Osram, the semiconductor manufacturer, sees horticultural lighting as a big part of their future. Will we see more acquisitions like this soon?
Merging Semiconductors With Horticultural Applications
Back in May, Osram, a semiconductor manufacturer that specializes in lighting acquired Fluence Bioengineering, a company that specializes in LED grow lights. Fluence started in 2013 and is now up to around 100 employees and made somewhere in the double-digit millions in sales last year. Fluence was already using Osram’s LED chips in their lighting systems, so the acquisition will allow the two companies to have more collaboration on new designs. Osram will be positioned to gain a significant foothold in what they believe will be the biggest market for smart lighting applications.
“Fluence is opening the floodgates to a huge future market… Its extensive knowledge of the horticulture market and possible applications, combined with Osram’s expertise in lighting technologies, sensors and connectivity, will position us as a leading horticultural solutions provider. -Stefan Kampmann, CTO of Osram
A Facility Using Osram’s Lighting Systems
Vertical Farming And The Future Of Agriculture
Osram cites increasing population and urbanization as the driving factors that will change the landscape of agriculture, creating a need for more efficient farming growing methods that minimize space. Osram also thinks that moving to large-scale urban grow facilities will cut down on the waste and pollution that stems from our current agricultural logistics system. According to their press release, 40 percent of food is spoiled between the producer and the supermarkets it arrives at. Having more farms in urban areas can reduce spoilage attributed to long transport distances. They also hope to cut down on the use of pesticides, fertilizers, and excessive water consumption by keeping plants in a controlled environment.
Furthermore, Osram says that incorporating Fluence’s LED solutions can help growers increase their harvests by 25 percent while reducing energy consumption by up to 50 percent. Considering that indoor cannabis grow facilities alone consume more than 1 percent of the energy in the United States, efficiency will be crucial for the advancement of the urban indoor grow facilities. Osram thinks that the key to such high efficiency is automation, specifically, their IoT platform called Lightelligence, which analyzes sensor data with an algorithm to suggest methods of increasing efficiency. This data can be saved into templates for the optimal growth of certain plants. In the future, Osram hopes to use artificial intelligence to completely automate the growing process.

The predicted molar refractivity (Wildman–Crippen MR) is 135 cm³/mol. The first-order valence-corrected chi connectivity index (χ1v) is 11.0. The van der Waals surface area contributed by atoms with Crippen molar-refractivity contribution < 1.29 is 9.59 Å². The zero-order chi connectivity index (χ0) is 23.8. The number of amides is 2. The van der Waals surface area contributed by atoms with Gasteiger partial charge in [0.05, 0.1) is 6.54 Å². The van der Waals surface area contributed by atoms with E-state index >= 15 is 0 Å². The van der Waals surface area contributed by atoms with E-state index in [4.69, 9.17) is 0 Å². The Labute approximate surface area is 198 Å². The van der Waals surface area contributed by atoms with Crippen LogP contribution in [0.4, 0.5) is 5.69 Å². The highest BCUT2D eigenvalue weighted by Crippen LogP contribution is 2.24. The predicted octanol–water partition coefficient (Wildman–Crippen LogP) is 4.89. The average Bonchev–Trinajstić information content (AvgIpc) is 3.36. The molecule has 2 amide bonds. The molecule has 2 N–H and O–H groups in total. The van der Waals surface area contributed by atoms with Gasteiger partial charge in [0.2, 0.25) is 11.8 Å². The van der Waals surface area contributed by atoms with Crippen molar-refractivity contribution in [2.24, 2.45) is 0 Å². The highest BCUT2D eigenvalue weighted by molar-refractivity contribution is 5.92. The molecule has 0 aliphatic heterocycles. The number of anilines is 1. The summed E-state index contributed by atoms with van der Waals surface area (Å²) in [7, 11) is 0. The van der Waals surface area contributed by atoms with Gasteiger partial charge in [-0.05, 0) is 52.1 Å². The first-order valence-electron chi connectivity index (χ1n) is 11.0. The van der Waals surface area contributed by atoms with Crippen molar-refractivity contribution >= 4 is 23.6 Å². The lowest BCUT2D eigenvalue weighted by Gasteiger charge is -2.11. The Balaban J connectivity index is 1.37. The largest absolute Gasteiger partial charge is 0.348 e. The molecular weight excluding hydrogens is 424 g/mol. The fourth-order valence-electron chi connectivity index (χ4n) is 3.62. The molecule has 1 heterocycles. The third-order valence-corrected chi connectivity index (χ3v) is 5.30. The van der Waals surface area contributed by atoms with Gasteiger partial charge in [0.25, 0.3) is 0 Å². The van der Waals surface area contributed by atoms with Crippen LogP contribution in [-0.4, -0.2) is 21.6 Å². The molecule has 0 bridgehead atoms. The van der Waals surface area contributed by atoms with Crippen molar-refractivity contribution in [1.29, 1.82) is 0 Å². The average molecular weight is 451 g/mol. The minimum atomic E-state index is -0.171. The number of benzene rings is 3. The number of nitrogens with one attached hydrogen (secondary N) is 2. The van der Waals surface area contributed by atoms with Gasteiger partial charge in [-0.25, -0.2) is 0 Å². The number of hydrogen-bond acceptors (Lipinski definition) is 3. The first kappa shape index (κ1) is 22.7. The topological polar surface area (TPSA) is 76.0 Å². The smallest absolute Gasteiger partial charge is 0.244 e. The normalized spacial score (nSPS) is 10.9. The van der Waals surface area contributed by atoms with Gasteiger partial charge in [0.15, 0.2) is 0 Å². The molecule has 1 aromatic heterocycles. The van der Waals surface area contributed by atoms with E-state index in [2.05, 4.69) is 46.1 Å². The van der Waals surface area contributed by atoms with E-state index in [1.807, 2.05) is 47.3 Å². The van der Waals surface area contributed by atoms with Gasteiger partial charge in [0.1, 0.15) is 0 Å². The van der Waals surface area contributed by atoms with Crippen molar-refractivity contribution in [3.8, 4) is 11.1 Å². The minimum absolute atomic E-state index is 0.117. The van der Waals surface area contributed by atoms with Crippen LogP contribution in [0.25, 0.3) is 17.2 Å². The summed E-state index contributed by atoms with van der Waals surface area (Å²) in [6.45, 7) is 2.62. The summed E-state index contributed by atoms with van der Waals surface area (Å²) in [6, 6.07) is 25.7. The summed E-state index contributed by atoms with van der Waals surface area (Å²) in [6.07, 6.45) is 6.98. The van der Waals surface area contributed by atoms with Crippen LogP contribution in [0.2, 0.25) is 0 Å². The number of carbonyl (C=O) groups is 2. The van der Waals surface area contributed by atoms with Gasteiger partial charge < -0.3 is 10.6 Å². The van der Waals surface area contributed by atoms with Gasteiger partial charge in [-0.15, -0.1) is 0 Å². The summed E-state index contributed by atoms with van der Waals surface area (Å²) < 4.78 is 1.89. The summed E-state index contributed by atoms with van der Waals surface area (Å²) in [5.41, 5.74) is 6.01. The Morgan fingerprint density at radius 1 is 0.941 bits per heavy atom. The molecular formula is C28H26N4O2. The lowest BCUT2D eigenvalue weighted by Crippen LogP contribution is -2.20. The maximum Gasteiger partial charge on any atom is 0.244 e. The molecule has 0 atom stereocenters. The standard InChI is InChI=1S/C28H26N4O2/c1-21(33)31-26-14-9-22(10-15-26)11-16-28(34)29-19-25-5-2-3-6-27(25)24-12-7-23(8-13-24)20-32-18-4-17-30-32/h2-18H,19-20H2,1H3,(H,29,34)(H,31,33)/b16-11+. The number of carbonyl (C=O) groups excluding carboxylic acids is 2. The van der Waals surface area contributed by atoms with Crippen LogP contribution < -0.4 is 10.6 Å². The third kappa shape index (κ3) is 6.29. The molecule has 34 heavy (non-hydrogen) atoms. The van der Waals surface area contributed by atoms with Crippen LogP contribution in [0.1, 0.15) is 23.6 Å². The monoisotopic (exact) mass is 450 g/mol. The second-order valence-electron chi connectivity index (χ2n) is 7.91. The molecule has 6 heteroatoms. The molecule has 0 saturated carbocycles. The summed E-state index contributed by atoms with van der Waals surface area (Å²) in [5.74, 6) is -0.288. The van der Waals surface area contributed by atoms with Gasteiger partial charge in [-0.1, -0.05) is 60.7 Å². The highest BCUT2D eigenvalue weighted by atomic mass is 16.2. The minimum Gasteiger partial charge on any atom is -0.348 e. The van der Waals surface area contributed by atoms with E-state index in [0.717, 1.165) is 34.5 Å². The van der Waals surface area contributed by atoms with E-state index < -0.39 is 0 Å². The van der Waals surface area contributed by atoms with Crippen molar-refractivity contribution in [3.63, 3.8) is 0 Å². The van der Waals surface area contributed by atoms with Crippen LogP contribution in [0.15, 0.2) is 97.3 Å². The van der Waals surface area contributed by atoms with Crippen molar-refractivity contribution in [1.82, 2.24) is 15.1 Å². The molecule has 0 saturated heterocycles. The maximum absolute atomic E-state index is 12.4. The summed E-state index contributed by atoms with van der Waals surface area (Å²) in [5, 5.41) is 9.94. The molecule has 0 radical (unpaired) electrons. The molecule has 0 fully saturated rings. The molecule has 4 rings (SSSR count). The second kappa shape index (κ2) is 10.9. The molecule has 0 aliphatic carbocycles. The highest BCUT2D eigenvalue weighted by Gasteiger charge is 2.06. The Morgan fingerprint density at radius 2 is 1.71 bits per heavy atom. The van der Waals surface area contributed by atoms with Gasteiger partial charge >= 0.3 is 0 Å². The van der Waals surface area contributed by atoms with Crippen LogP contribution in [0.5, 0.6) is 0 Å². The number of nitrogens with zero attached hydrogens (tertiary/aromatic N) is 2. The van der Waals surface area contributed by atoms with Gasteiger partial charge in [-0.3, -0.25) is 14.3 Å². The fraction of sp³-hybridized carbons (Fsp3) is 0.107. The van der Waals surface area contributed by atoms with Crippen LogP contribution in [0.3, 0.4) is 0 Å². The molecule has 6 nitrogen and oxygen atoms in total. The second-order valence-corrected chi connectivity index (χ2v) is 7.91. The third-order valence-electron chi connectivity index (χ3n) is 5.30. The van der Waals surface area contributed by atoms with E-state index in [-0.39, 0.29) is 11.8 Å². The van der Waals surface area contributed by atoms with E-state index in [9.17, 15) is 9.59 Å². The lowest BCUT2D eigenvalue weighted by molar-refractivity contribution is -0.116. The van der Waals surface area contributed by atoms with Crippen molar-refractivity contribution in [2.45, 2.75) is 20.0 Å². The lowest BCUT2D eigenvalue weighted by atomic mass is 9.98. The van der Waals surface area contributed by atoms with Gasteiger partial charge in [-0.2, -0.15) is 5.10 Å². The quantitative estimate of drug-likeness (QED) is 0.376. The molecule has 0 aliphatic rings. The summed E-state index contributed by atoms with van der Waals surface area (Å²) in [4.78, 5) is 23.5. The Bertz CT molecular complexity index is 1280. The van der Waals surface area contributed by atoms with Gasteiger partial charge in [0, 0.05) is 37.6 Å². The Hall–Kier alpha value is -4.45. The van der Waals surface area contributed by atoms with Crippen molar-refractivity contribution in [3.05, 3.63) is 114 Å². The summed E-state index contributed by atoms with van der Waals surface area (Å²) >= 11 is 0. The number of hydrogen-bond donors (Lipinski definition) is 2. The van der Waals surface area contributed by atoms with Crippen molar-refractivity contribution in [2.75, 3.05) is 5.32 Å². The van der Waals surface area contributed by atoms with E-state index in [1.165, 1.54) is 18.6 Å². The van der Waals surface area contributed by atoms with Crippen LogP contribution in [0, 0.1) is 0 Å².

“In the future, self-learning software algorithms will create and optimize digital plant models in order to cultivate tailor-made salads and herbs for platform partners such as supermarkets, online grocery shops and pharmaceutical companies,” -Stefan Kampmann, CTO of Osram
What Does A Smart Cannabis Grow Facility Look Like?
Although Osram glided over the topic of cannabis in their release, they did reference “medicinal plants” as a market they’re expanding into. Until cannabis is legalized federally, semiconductor companies like Osram will be vague about it to preserve their public perception. After all, if Texas Instruments acquired a company like Fluence, they wouldn’t say “we want to get into the cannabis market and get some of that dank money.”
It is quite obvious that Lightelligence is suited for a high maintenance plant like cannabis. The level of sophistication in automated grow facilities is impressive already, in fact, some facilities, like the one in the video below, can be controlled completely using just a smartphone. Osram hopes to take that even further with Lightelligence.
Osram’s Horticultural LED Development Kit
If Osram’s market predictions prove to be accurate, the time to look into upgrades is now. Osram and partners released their Horticultural LED Development Kit, which is a four-channel, solid-state lighting design that allows developers to mix light in various combinations. The reference design uses simple knobs to adjust the output of light. You can find details about the developer kit below:
This article was originally published via www.cannabistech.com by TIM YOUNGBLOOD